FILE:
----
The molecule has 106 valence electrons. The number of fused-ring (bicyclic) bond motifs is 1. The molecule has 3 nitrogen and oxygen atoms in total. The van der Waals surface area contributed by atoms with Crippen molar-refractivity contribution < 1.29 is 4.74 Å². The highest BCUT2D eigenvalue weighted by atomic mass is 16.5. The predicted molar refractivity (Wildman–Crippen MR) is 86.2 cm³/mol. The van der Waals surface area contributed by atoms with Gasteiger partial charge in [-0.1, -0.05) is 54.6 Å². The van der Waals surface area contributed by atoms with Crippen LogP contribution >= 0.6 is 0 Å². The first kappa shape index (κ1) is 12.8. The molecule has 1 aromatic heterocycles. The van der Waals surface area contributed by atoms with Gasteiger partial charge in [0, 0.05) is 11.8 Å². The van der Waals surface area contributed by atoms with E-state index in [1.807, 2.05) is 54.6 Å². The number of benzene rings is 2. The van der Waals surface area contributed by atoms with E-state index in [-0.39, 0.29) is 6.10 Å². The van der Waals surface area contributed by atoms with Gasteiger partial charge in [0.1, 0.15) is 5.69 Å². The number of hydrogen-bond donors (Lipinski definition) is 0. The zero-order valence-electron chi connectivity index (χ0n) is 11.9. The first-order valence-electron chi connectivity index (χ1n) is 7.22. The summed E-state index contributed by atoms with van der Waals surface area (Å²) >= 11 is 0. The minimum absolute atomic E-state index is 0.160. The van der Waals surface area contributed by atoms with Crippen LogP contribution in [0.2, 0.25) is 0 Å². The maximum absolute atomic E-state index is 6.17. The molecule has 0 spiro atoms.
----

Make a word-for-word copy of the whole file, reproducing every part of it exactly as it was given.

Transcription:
The molecule has 106 valence electrons. The number of fused-ring (bicyclic) bond motifs is 1. The molecule has 3 nitrogen and oxygen atoms in total. The van der Waals surface area contributed by atoms with Crippen molar-refractivity contribution < 1.29 is 4.74 Å². The highest BCUT2D eigenvalue weighted by atomic mass is 16.5. The predicted molar refractivity (Wildman–Crippen MR) is 86.2 cm³/mol. The van der Waals surface area contributed by atoms with Gasteiger partial charge in [-0.1, -0.05) is 54.6 Å². The van der Waals surface area contributed by atoms with Crippen LogP contribution >= 0.6 is 0 Å². The first kappa shape index (κ1) is 12.8. The molecule has 1 aromatic heterocycles. The van der Waals surface area contributed by atoms with Gasteiger partial charge in [0, 0.05) is 11.8 Å². The van der Waals surface area contributed by atoms with E-state index in [1.807, 2.05) is 54.6 Å². The number of benzene rings is 2. The van der Waals surface area contributed by atoms with E-state index in [-0.39, 0.29) is 6.10 Å². The van der Waals surface area contributed by atoms with Gasteiger partial charge in [0.1, 0.15) is 5.69 Å². The number of hydrogen-bond donors (Lipinski definition) is 0. The zero-order valence-electron chi connectivity index (χ0n) is 11.9. The first-order valence-electron chi connectivity index (χ1n) is 7.22. The summed E-state index contributed by atoms with van der Waals surface area (Å²) >= 11 is 0. The minimum absolute atomic E-state index is 0.160. The van der Waals surface area contributed by atoms with Crippen LogP contribution in [0.2, 0.25) is 0 Å². The maximum absolute atomic E-state index is 6.17. The molecule has 0 spiro atoms.